Astro Bob: Winter encounters with Comet ZTF
Cold weather and clear skies means it's time to see the comet!
Maybe you've had a chance to look for Comet ZTF . In the Duluth, Minnesota region it's been cloudy for so many nights I almost despaired of seeing it before the waxing moon would wash it out. Finally, on Thursday, Jan. 26, my vigil paid off. I got up at 4 a.m., looked out the window and saw stars. Glorious stars!
Wary of clouds returning at any moment, I immediately tried to spot the comet without optical aid. It was conveniently positioned a few degrees above the Little Dipper's bowl at the time. Playing my gaze around the spot I soon found it — a soft, faint glow about half the size of the full moon. While hardly obvious, if you knew exactly where to look, there was no doubt even through barely awake eyes.
Next, I brought my 10x50 binoculars to the task. Right away, I could make out a big, fuzzy, wedge-shaped glow. Examining the comet carefully, the main tail (pointing west) stood out clearly. The other two tails — gas and anti-tail — took more sussing, but I saw both faintly with averted vision, a technique where you gaze around the object instead of staring at it directly.
I eagerly set up the telescope while the wind bore down from the spring stars overhead. Yes, spring. When you wake up to stargaze in the morning hours you get to "cheat the season." The Earth rotates while you're asleep. Go to bed at 10, and the winter constellations of Orion, Gemini and Taurus still dominate the sky. But 6 hours later, they've shoved off to the west to be replaced by the spring groups. I looked up to see Arcturus high in the southern sky, while the Summer Triangle and Milky Way rose in the east.
Despite having looked at photographs showing Comet ZTF's green coloration, caused by carbon molecules fluorescing in sunlight, I wasn't prepared for the sight in the telescope. Wow! It was the first thing I noticed. We're not talking golf course green but something much more subtle. Imagine seeing a green traffic light from a distance through heavy fog.
Through the telescope the comet was so big it was hard to make sense of its hazy appendages at first. But by moving the scope this way and that I was better able to distinguish one tail from another. Off to one side of the comet's head a bright spot of light called the false nucleus got my attention. It looked just like a fuzzy star. Photographs often overexpose this feature; it really stands out in person.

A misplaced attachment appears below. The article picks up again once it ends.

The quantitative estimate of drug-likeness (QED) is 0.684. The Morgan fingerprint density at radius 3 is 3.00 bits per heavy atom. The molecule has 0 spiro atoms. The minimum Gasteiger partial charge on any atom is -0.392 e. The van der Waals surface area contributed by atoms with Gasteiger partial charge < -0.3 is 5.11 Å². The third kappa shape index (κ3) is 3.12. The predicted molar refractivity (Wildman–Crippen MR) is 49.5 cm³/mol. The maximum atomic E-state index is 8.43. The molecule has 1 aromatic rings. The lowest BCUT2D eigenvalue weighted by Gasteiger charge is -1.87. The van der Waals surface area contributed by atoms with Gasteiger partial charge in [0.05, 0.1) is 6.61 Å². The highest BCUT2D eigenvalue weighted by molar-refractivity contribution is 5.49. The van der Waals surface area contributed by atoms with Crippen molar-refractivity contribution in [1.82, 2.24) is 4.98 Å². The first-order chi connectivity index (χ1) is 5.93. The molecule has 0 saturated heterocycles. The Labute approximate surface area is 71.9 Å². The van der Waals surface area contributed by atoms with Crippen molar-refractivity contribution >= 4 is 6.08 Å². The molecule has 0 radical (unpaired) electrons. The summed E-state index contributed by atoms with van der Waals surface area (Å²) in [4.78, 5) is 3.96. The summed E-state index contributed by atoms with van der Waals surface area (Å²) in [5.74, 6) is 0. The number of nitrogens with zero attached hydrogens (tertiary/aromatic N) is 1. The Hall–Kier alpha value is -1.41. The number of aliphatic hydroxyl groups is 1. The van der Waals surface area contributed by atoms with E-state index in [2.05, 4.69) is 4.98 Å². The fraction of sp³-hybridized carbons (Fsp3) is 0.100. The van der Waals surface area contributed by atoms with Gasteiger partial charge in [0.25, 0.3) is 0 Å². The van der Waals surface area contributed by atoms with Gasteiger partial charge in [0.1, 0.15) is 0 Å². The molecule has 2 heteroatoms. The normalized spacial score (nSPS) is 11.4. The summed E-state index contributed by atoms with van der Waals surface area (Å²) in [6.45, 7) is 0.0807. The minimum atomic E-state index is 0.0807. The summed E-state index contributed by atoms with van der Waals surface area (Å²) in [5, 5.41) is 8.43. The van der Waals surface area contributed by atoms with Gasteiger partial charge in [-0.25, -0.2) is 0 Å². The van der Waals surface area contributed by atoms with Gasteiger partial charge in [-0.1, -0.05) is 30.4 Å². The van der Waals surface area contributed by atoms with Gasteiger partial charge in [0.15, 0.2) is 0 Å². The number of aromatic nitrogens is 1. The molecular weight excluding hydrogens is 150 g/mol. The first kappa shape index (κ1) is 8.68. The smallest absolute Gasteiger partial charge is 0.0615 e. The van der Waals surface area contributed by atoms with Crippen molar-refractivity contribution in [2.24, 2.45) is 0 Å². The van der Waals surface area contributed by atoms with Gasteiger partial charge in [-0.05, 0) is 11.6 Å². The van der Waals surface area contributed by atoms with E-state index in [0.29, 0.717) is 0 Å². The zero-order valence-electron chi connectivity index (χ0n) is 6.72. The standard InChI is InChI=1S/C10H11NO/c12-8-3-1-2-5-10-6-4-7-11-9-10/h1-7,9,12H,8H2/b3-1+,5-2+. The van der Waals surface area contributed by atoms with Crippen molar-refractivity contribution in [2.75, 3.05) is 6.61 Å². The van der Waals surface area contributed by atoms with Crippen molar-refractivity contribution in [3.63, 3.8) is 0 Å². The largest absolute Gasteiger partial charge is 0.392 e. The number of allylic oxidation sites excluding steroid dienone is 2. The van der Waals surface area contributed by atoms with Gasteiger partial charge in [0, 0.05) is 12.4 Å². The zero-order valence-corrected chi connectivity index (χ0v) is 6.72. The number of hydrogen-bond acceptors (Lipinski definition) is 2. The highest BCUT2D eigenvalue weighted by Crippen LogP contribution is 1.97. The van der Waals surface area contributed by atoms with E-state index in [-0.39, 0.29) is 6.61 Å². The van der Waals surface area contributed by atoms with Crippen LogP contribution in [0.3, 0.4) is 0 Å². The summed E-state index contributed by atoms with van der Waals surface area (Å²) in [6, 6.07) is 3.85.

This woolly nugget is where all the action begins. Within the false nucleus is the actual comet nucleus, an icy object several kilometers across that partially vaporizes when heated by the sun.
Embedded in the ice are organic molecules, dust and frozen gases such as water, methane and ammonia. When released they create a temporary, fuzzy atmosphere around the nucleus called the head or coma. Tails form when sunlight either fluoresces (in the case of gas) or physically sweeps dust particles back behind the coma.
Comet ZTF's false nucleus was very obvious. I used high magnification to see if any dust jets were visible, but being low contrast features I wasn't sure of seeing them. Jets form when ice inside the comet turns to vapor and blasts out through a crack or hole in the surface. They look like small geysers close to the nucleus.
After photographing the comet I took a few minutes to look around and enjoy the early summer sky. I also dropped in on several seasonal treasures — the Ring Nebula, Hercules Cluster and one of my favorite double stars, Acrab (Beta Scorpii), in the head of the Scorpion. With the wind determined as ever and the temperature at 2 below, it was a joy to return to a warm house.
The very next night was clear again. This time a whole group of us looked at the comet from a snowy road overlooking Duluth's Lakeside neighborhood. Despite moonlight and light pollution everyone loved seeing the comet. Most described it as a smudge, but there were no complaints. Sometimes you don't need a lot of fanfare and rah-rah. The simple "is-ness" of nature is enough.